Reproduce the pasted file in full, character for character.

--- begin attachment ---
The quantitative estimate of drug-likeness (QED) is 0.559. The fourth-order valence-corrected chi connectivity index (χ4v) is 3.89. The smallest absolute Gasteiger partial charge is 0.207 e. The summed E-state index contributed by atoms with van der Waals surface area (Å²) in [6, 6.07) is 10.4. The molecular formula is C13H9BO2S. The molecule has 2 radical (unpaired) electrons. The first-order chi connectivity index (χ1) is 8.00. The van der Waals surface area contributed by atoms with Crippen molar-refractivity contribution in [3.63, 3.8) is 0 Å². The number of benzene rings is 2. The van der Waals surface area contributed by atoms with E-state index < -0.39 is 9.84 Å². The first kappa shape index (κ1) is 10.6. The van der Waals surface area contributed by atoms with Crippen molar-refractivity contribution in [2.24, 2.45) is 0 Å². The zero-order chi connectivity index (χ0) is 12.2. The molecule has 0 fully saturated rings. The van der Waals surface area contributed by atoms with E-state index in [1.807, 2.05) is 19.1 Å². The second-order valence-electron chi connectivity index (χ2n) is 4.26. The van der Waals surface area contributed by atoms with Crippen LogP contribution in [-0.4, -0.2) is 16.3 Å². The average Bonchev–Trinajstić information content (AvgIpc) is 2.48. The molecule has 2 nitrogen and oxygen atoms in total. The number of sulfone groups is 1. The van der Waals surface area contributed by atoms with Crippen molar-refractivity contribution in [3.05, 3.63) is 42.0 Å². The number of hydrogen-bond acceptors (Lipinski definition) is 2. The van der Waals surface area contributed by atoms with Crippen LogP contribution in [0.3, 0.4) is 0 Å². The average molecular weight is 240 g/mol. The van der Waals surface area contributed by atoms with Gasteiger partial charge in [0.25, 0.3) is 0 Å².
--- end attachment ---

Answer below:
The quantitative estimate of drug-likeness (QED) is 0.559. The fourth-order valence-corrected chi connectivity index (χ4v) is 3.89. The smallest absolute Gasteiger partial charge is 0.207 e. The summed E-state index contributed by atoms with van der Waals surface area (Å²) in [6, 6.07) is 10.4. The molecular formula is C13H9BO2S. The molecule has 2 radical (unpaired) electrons. The first-order chi connectivity index (χ1) is 8.00. The van der Waals surface area contributed by atoms with Crippen molar-refractivity contribution in [3.63, 3.8) is 0 Å². The number of benzene rings is 2. The van der Waals surface area contributed by atoms with E-state index < -0.39 is 9.84 Å². The first kappa shape index (κ1) is 10.6. The van der Waals surface area contributed by atoms with Crippen molar-refractivity contribution in [2.24, 2.45) is 0 Å². The zero-order chi connectivity index (χ0) is 12.2. The molecule has 0 fully saturated rings. The van der Waals surface area contributed by atoms with E-state index in [1.807, 2.05) is 19.1 Å². The second-order valence-electron chi connectivity index (χ2n) is 4.26. The van der Waals surface area contributed by atoms with Crippen LogP contribution in [-0.4, -0.2) is 16.3 Å². The average Bonchev–Trinajstić information content (AvgIpc) is 2.48. The molecule has 2 nitrogen and oxygen atoms in total. The number of sulfone groups is 1. The van der Waals surface area contributed by atoms with Crippen molar-refractivity contribution in [3.05, 3.63) is 42.0 Å². The number of hydrogen-bond acceptors (Lipinski definition) is 2. The van der Waals surface area contributed by atoms with Crippen LogP contribution in [0.3, 0.4) is 0 Å². The average molecular weight is 240 g/mol. The van der Waals surface area contributed by atoms with Gasteiger partial charge in [0.25, 0.3) is 0 Å².